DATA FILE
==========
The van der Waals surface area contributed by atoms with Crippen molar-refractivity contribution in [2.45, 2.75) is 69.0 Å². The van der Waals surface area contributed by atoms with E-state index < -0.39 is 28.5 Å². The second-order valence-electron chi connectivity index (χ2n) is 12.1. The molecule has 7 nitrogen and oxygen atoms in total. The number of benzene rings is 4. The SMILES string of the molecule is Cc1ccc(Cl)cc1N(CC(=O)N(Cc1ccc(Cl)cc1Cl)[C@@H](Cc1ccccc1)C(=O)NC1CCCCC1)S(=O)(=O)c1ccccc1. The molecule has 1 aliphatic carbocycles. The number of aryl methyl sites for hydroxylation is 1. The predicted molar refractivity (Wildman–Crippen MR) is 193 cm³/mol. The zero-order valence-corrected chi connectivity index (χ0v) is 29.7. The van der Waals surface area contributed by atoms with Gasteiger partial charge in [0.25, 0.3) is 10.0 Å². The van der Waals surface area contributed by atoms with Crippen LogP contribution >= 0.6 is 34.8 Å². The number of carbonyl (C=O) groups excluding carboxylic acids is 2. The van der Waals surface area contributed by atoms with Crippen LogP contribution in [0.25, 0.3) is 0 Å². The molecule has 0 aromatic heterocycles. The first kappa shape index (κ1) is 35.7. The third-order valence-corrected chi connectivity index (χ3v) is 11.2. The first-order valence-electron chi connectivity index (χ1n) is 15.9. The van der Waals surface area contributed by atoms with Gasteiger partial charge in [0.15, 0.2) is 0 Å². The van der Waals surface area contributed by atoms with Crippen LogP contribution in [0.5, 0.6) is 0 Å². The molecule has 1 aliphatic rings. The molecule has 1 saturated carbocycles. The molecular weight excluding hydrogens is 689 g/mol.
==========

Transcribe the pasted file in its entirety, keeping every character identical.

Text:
The van der Waals surface area contributed by atoms with Crippen molar-refractivity contribution in [2.45, 2.75) is 69.0 Å². The van der Waals surface area contributed by atoms with E-state index < -0.39 is 28.5 Å². The second-order valence-electron chi connectivity index (χ2n) is 12.1. The molecule has 7 nitrogen and oxygen atoms in total. The number of benzene rings is 4. The SMILES string of the molecule is Cc1ccc(Cl)cc1N(CC(=O)N(Cc1ccc(Cl)cc1Cl)[C@@H](Cc1ccccc1)C(=O)NC1CCCCC1)S(=O)(=O)c1ccccc1. The molecule has 1 aliphatic carbocycles. The number of aryl methyl sites for hydroxylation is 1. The predicted molar refractivity (Wildman–Crippen MR) is 193 cm³/mol. The zero-order valence-corrected chi connectivity index (χ0v) is 29.7. The van der Waals surface area contributed by atoms with Gasteiger partial charge in [0.25, 0.3) is 10.0 Å². The van der Waals surface area contributed by atoms with Crippen LogP contribution >= 0.6 is 34.8 Å². The number of carbonyl (C=O) groups excluding carboxylic acids is 2. The van der Waals surface area contributed by atoms with Crippen LogP contribution in [0.25, 0.3) is 0 Å². The molecule has 0 aromatic heterocycles. The first kappa shape index (κ1) is 35.7. The third-order valence-corrected chi connectivity index (χ3v) is 11.2. The first-order valence-electron chi connectivity index (χ1n) is 15.9. The van der Waals surface area contributed by atoms with Gasteiger partial charge in [0.15, 0.2) is 0 Å². The van der Waals surface area contributed by atoms with Crippen LogP contribution in [0.5, 0.6) is 0 Å². The molecule has 1 aliphatic rings. The molecule has 1 saturated carbocycles. The molecular weight excluding hydrogens is 689 g/mol.